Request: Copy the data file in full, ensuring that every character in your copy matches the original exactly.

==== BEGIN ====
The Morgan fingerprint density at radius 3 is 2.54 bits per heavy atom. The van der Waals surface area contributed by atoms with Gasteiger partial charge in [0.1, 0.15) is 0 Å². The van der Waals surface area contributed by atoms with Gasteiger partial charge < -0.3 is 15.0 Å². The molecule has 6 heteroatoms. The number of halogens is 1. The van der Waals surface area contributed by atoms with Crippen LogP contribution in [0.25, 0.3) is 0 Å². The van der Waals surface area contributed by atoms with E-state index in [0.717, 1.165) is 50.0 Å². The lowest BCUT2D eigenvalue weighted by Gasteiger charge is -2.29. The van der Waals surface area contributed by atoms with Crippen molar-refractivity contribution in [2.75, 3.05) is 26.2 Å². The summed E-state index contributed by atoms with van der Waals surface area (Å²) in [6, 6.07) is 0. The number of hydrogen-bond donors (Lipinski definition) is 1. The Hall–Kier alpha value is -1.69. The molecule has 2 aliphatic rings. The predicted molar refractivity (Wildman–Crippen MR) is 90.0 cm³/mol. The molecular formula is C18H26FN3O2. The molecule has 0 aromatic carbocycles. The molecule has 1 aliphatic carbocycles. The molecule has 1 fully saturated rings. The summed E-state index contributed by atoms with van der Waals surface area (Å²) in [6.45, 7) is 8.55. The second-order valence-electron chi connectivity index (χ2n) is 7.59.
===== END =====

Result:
The Morgan fingerprint density at radius 3 is 2.54 bits per heavy atom. The van der Waals surface area contributed by atoms with Gasteiger partial charge in [0.1, 0.15) is 0 Å². The van der Waals surface area contributed by atoms with Gasteiger partial charge < -0.3 is 15.0 Å². The molecule has 6 heteroatoms. The number of halogens is 1. The van der Waals surface area contributed by atoms with Crippen LogP contribution in [0.25, 0.3) is 0 Å². The van der Waals surface area contributed by atoms with E-state index in [0.717, 1.165) is 50.0 Å². The lowest BCUT2D eigenvalue weighted by Gasteiger charge is -2.29. The van der Waals surface area contributed by atoms with Crippen molar-refractivity contribution in [2.75, 3.05) is 26.2 Å². The summed E-state index contributed by atoms with van der Waals surface area (Å²) in [6, 6.07) is 0. The number of hydrogen-bond donors (Lipinski definition) is 1. The Hall–Kier alpha value is -1.69. The molecule has 2 aliphatic rings. The predicted molar refractivity (Wildman–Crippen MR) is 90.0 cm³/mol. The molecular formula is C18H26FN3O2. The molecule has 0 aromatic carbocycles. The molecule has 1 aliphatic carbocycles. The molecule has 1 fully saturated rings. The summed E-state index contributed by atoms with van der Waals surface area (Å²) in [6.45, 7) is 8.55. The second-order valence-electron chi connectivity index (χ2n) is 7.59.